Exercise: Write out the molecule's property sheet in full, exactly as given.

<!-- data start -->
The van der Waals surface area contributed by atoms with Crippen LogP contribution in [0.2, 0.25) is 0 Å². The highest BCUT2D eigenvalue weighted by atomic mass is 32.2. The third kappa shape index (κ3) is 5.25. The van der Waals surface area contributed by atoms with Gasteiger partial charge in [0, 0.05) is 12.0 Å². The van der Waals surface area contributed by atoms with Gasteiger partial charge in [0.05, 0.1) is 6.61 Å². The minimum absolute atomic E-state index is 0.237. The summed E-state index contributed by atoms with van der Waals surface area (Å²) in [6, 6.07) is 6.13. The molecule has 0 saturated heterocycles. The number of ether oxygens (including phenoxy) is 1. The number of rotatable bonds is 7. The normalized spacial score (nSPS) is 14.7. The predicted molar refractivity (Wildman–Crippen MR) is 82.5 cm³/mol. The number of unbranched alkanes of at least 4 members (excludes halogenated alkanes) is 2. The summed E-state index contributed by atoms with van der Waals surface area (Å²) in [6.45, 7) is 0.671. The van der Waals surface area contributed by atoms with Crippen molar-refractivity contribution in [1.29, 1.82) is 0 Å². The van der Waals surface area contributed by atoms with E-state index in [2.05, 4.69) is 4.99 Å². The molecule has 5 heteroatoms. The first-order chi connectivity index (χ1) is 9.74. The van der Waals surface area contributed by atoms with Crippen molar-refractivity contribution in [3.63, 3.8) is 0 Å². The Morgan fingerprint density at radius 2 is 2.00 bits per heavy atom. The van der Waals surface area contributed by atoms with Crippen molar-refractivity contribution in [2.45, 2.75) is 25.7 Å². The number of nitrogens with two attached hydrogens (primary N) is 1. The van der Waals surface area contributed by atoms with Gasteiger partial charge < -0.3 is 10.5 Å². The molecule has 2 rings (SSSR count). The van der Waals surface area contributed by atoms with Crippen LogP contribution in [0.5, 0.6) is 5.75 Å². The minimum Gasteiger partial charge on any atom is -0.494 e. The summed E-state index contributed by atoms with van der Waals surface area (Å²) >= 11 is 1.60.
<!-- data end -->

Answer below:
The van der Waals surface area contributed by atoms with Crippen LogP contribution in [0.2, 0.25) is 0 Å². The highest BCUT2D eigenvalue weighted by atomic mass is 32.2. The third kappa shape index (κ3) is 5.25. The van der Waals surface area contributed by atoms with Gasteiger partial charge in [0, 0.05) is 12.0 Å². The van der Waals surface area contributed by atoms with Gasteiger partial charge in [0.05, 0.1) is 6.61 Å². The minimum absolute atomic E-state index is 0.237. The summed E-state index contributed by atoms with van der Waals surface area (Å²) in [6, 6.07) is 6.13. The molecule has 0 saturated heterocycles. The number of ether oxygens (including phenoxy) is 1. The number of rotatable bonds is 7. The normalized spacial score (nSPS) is 14.7. The predicted molar refractivity (Wildman–Crippen MR) is 82.5 cm³/mol. The number of unbranched alkanes of at least 4 members (excludes halogenated alkanes) is 2. The summed E-state index contributed by atoms with van der Waals surface area (Å²) in [6.45, 7) is 0.671. The van der Waals surface area contributed by atoms with Crippen molar-refractivity contribution in [1.29, 1.82) is 0 Å². The van der Waals surface area contributed by atoms with E-state index in [2.05, 4.69) is 4.99 Å². The molecule has 5 heteroatoms. The first-order chi connectivity index (χ1) is 9.74. The van der Waals surface area contributed by atoms with Crippen molar-refractivity contribution in [3.63, 3.8) is 0 Å². The Morgan fingerprint density at radius 2 is 2.00 bits per heavy atom. The van der Waals surface area contributed by atoms with Crippen molar-refractivity contribution in [2.45, 2.75) is 25.7 Å². The number of nitrogens with two attached hydrogens (primary N) is 1. The van der Waals surface area contributed by atoms with Gasteiger partial charge < -0.3 is 10.5 Å². The molecule has 2 rings (SSSR count). The van der Waals surface area contributed by atoms with Crippen LogP contribution in [0.5, 0.6) is 5.75 Å². The minimum Gasteiger partial charge on any atom is -0.494 e. The summed E-state index contributed by atoms with van der Waals surface area (Å²) >= 11 is 1.60.